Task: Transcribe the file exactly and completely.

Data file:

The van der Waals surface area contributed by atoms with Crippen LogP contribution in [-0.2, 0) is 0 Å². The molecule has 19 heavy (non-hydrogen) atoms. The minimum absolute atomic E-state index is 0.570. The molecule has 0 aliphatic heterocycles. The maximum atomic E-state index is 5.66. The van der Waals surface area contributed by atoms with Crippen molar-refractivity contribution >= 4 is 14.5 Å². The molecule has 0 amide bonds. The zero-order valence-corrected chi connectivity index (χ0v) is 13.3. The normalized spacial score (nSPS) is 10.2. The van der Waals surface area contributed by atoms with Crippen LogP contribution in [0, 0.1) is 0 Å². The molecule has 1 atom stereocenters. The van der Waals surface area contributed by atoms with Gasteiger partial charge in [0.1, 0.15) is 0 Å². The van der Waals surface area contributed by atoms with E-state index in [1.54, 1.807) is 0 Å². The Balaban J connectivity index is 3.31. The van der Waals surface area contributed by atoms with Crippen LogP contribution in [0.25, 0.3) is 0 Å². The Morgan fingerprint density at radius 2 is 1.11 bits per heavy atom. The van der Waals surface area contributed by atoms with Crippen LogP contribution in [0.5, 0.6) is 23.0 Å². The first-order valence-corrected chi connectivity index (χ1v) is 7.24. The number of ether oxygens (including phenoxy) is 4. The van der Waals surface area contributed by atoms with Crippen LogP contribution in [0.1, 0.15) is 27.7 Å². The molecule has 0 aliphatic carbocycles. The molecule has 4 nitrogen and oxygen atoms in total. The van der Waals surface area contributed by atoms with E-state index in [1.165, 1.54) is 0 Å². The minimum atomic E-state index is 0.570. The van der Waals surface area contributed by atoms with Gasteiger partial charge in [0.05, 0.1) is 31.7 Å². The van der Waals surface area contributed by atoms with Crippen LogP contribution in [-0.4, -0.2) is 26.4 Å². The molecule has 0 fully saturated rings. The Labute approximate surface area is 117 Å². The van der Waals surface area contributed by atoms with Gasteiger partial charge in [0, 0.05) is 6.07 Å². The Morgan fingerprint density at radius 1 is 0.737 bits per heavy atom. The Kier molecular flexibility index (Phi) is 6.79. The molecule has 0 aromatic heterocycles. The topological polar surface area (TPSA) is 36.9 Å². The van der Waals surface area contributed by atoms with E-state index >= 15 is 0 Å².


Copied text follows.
The van der Waals surface area contributed by atoms with Crippen LogP contribution in [-0.2, 0) is 0 Å². The molecule has 19 heavy (non-hydrogen) atoms. The minimum absolute atomic E-state index is 0.570. The molecule has 0 aliphatic heterocycles. The maximum atomic E-state index is 5.66. The van der Waals surface area contributed by atoms with Crippen molar-refractivity contribution >= 4 is 14.5 Å². The molecule has 0 amide bonds. The zero-order valence-corrected chi connectivity index (χ0v) is 13.3. The normalized spacial score (nSPS) is 10.2. The van der Waals surface area contributed by atoms with Crippen LogP contribution in [0, 0.1) is 0 Å². The molecule has 1 atom stereocenters. The van der Waals surface area contributed by atoms with Gasteiger partial charge in [0.1, 0.15) is 0 Å². The van der Waals surface area contributed by atoms with E-state index in [1.54, 1.807) is 0 Å². The Balaban J connectivity index is 3.31. The van der Waals surface area contributed by atoms with Crippen LogP contribution in [0.25, 0.3) is 0 Å². The Morgan fingerprint density at radius 2 is 1.11 bits per heavy atom. The van der Waals surface area contributed by atoms with Crippen LogP contribution in [0.5, 0.6) is 23.0 Å². The first-order valence-corrected chi connectivity index (χ1v) is 7.24. The number of ether oxygens (including phenoxy) is 4. The van der Waals surface area contributed by atoms with Crippen LogP contribution in [0.1, 0.15) is 27.7 Å². The molecule has 0 aliphatic carbocycles. The molecule has 4 nitrogen and oxygen atoms in total. The van der Waals surface area contributed by atoms with E-state index in [1.165, 1.54) is 0 Å². The minimum atomic E-state index is 0.570. The van der Waals surface area contributed by atoms with Gasteiger partial charge in [0.05, 0.1) is 31.7 Å². The van der Waals surface area contributed by atoms with Crippen LogP contribution in [-0.4, -0.2) is 26.4 Å². The molecule has 0 fully saturated rings. The Labute approximate surface area is 117 Å². The van der Waals surface area contributed by atoms with Gasteiger partial charge in [0, 0.05) is 6.07 Å². The Morgan fingerprint density at radius 1 is 0.737 bits per heavy atom. The Kier molecular flexibility index (Phi) is 6.79. The molecule has 0 aromatic heterocycles. The topological polar surface area (TPSA) is 36.9 Å². The van der Waals surface area contributed by atoms with E-state index >= 15 is 0 Å².